Got a few reoccurring questions over the last week, so I thought I would share a few thoughts with you:
1. I have heard that a few field corn growers have been reluctant to apply Prowl POST in field corn due to potential injury concerns, especially root pruning.
POST applications of Prowl can cause root injury but this usually only occurs when the corn seed has been planted < 1.5″ deep and seed-furrow closure is not adequate. With 21 years of data under my belt in Georgia, I am not overly worried about POST applications of Prowl causing unacceptable field corn injury (assuming correct application rate, timing, seed depth, etc.). Figure 1 presents some recent research data from UGA which indicated that the addition of Prowl to Roundup + Atrazine did not reduce corn yields (note the very high yields).
In fact, the combination of Roundup + Atrazine + Prowl has been the standard POST program that I have compared all other newer herbicide programs to for many years (Figure 2).
2. What about using Valor (2 oz/A) in a pre-plant burndown before planting grain sorghum?
That’s perfectly legal as long as the labeled 30 day replant interval is followed. BUT, BUT, BUT, do we really want to risk any potential increases in PPO-resistance by using Valor on a relatively minor crop in Georgia?????
I have been preaching over the last few years that we need to save Valor for cotton and peanut. Field corn and grain sorghum are the only 2 row crops where the use of a PPO herbicide is not 100% necessary. Thus, grain sorghum growers who want to add a residual herbicide in their burndown program, especially when planting will be delayed for a few weeks, should consider adding either Dual Magnum or Warrant.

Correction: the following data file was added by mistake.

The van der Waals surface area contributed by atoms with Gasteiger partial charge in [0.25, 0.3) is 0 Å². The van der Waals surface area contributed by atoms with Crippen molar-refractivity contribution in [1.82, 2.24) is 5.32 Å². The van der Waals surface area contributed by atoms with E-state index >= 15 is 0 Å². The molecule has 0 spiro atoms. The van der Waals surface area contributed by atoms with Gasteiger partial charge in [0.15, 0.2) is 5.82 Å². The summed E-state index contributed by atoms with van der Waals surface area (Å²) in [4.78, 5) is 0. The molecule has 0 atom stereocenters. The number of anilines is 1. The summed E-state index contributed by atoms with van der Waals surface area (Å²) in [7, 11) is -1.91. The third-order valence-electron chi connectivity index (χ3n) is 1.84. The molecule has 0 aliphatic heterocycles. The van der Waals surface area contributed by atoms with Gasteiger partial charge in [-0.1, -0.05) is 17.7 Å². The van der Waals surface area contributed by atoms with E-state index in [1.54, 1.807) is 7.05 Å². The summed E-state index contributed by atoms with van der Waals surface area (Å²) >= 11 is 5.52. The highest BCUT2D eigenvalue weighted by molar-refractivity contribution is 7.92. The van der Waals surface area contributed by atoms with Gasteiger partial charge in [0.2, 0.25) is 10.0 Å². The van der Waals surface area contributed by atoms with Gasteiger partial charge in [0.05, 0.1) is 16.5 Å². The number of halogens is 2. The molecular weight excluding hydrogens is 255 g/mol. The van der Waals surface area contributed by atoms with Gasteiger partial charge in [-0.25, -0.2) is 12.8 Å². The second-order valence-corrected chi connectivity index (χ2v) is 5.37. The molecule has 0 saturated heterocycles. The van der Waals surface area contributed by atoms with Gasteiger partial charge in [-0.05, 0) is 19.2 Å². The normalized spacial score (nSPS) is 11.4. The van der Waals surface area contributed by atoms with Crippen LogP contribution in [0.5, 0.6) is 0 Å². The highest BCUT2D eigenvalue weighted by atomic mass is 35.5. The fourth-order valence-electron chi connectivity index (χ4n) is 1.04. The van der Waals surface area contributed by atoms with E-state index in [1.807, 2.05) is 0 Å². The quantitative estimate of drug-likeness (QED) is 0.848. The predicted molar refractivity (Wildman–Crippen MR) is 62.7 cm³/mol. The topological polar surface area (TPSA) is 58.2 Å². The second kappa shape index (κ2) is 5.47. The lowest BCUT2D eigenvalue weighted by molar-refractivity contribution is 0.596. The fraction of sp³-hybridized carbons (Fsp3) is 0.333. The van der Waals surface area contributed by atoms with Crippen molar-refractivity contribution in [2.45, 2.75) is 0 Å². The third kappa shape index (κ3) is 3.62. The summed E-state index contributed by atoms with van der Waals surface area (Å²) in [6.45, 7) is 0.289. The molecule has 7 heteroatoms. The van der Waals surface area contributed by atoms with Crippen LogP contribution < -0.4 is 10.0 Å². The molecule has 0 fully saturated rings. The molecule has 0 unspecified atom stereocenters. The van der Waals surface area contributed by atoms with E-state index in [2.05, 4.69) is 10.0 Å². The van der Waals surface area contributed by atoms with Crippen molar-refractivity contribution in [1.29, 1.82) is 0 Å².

Please remember that when Dual Magnum or Warrant are used in grain sorghum prior to planting or PRE, the seed must be treated with Concep.
3. Balance Bean Herbicide (isoxaflutole), from Bayer CropScience, was recently registered for use on GT27 or isoxaflutole-resistant soybeans.
Because of our herbicide-resistant weed issues, there might be some grower interest in this herbicide. But, UGA Extension (i.e. me and you) will not be officially recommending its use for now due to the fact that no efficacy/tolerance data has been collected in Georgia, adapted soybean variety data is not readily available, and the label that I have recently seen only permits Balance Bean applications in 7 Georgia counties (Atkinson, Berrien, Clinch, Echols, Evans, Lanier, and Lowndes).
I need to find out more information about these county restrictions and collect a bunch of local data before I would ever want a Georgia soybean grower to consider its use.